Every time the interviewer asks a question, she sits slightly back. She has a nice face, a nice handshake, a nice looking smile, a nice suit
And her body is not bad either, even if it's not right to say it aloud.
That's one of those slightly incoherent things: people who say in every occasion that they're not to be judged physically, but still devotes time to choose favoring clothes despite comfort. Just like I do in a job interview like this one, with a suit's jacket over the sweater.
I guess that people do realize we are not judged solely by how we look our looks influence the judgement from the moment they're perceived; it's only they dislike the idea enough to make themselves unable to acknowledge it without been confronted to. Some even after been confronted.
There was an actress, don't remember her name, she was a latin actress in Dick Tracy or Sin City or something... She said something like being pretty, helps, being not, doesn't, and I couldn't agree more. I know there are other opinions, but just seeing how reality is proves those other opinions are just wishful thinking.
Of course looks are not the most important trait for almost anything, but help, they do, just as manners or a nice smile.
And the interviewer has a nice smile, but it seems too much a professional smile. It's an effort worth noting and worth thanking, but it's just a professional habit, an unconscious gesture that can't deceive someone with enough talent to see the real emotions or someone who has so little talent that is continuously paying attention, for that is what it takes to understand the everyday people.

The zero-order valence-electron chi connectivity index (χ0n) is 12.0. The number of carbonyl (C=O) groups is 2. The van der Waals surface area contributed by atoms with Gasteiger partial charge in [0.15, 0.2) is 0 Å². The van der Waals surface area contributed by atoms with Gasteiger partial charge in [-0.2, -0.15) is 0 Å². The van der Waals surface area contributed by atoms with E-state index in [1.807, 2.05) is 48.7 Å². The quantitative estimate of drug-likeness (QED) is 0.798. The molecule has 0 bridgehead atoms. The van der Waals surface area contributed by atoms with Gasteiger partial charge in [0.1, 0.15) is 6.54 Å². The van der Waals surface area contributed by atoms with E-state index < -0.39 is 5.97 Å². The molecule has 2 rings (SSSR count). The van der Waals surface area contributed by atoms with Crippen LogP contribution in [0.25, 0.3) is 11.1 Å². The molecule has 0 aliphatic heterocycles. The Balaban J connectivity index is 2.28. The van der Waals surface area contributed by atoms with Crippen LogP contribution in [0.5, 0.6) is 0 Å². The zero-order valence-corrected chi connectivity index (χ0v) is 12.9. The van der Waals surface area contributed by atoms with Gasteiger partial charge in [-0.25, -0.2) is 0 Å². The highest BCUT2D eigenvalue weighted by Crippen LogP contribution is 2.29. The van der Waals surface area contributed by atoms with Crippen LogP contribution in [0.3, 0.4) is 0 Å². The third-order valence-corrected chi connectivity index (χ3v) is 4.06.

I answer her questions as honestly as I can. When she asks about defects, I say perfectionism, but since most people think that is kind of a bliss in disguise, I feel in the obligation of clearing the misunderstanding.
I know it seems just something to say in a job interview to make the interviewee seem better, but it is not: sometimes we need to end a program or a feature in a deadline and our clients are more worried about having it now than having it later but more reliable and more easily and quickly repaired or adapted, should need arise.
And then I want to devote time to code quality tools to let us discover the bugs we left before the client does, but nobody wants to pay for that. Or almost nobody does, my current company has enough liberty for us to decide how we do things, and though it's not always respected, most times I can indulge that impulse and not only do things, but do them right.
That is a real defect for a company focused only on delivery, but I think it adds value not only to the clients, even if they don't realize, but also to the programmers, who have a company's enforced chance to improve as professionals instead of having only their free time.
I keep answering questions, where I've worked, what my positions where, how much money I would like...
After some more time, she looks to the papers she's been taking notes in, and smiles "well, I have no more questions. Do you want to ask something?"
As always, I express my curiosity about what kind of projects I would be working in, but of course she doesn't know. "Human resources". I understand some people needs to specialize in judging honesty in would-be workers, but it would be nice to have them know at least some information useful for the interviewees.